- Comparative primate anatomy and functional osteology
- Early anthropoid paleontology
- Phylogenetic comparative statistics
- Three-dimensional geometric morphometrics
- Volume and surface-based visualization techniques (microCT/surface scanning)
My research uses micro-computer tomography (microCT) scans of living and fossil primates to visualize the shape of the endocast (the volume within the braincase) of these animals. This project examines the relationships between brain size, brain shape, and brain proportions in primates and evaluates the evolution of these features in anthropoid (monkey, ape, and human) primates. In particular, I am interested in 1) the degree to which differences in endocast shape may reflect differences in brain proportions, and 2) the covariation of endocast shape and/or brain proportions with the overall organization of the skull. I aim to take a historical and evolutionary approach by using phylogenetic comparative methods and incorporating fossil primate specimens in my analysis, to determine the order of acquisition of these traits and their distribution through time.
Overarching Anthropological Research Questions
- What are the ecological pressures shaping encephalization (brain size relative to body size) within and among mammalian clades?
- What are the spatial and evolutionary constraints acting on the evolution of the cranium?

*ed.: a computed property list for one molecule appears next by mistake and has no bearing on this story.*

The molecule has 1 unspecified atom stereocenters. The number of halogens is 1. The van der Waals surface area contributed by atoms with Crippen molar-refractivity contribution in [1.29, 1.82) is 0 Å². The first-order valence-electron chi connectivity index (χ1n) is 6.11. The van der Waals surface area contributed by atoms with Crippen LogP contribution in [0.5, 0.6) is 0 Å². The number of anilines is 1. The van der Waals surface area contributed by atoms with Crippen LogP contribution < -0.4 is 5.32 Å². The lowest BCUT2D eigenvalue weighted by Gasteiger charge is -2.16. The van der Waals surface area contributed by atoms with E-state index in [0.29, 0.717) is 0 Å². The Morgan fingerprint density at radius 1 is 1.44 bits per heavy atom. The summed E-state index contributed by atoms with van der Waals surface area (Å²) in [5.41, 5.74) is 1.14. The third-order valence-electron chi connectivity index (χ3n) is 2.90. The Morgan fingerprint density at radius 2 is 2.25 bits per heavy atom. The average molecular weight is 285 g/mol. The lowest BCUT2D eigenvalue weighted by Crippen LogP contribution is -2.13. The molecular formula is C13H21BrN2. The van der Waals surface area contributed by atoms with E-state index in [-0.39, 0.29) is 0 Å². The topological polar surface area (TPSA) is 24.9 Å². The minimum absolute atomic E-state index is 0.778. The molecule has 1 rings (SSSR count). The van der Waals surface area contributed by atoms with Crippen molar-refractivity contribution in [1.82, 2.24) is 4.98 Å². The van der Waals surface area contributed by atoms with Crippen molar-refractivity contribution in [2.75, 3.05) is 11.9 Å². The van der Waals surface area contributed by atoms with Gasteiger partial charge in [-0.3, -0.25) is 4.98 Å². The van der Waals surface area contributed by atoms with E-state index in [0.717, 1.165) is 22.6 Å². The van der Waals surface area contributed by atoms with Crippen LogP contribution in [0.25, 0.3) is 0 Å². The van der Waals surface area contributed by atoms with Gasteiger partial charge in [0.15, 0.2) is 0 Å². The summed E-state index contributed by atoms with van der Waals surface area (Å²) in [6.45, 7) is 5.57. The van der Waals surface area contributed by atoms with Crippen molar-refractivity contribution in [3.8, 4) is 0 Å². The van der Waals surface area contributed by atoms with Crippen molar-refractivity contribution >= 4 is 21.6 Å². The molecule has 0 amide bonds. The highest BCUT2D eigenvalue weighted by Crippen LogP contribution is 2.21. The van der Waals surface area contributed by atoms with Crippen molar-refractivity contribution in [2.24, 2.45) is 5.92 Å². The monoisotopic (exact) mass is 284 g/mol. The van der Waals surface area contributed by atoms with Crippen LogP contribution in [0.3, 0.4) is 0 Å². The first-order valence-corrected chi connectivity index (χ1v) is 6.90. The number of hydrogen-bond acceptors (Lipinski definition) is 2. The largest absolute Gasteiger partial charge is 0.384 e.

- To what extent are osteology markers predictive of ecological behaviors? (Implications for reconstructing behavior in the fossil record)
- Evaluating the relationship between ecological factors and encephalization in anthropoid evolution (diet quality in platyrrhines: Allen and Kay, 2012)
- Comparison of upper and lower molar shear measures for diet reconstruction (Allen et al, IN PRESS)
- Estimation of brain proportions using virtual endocast “dissection” (mentoring of Duke undergraduate, manuscript in prep.)
- Analysis of subfossil primate endocasts from Madagascar (data analysis phase)
- Analysis of intra- and interspecific variation in dental dimensions and surface topography among baboon populations in hybridization zones (collaboration with Jane Phillips-Conroy)
- Reconstructing body size and encephalization from external cranial dimensions in primates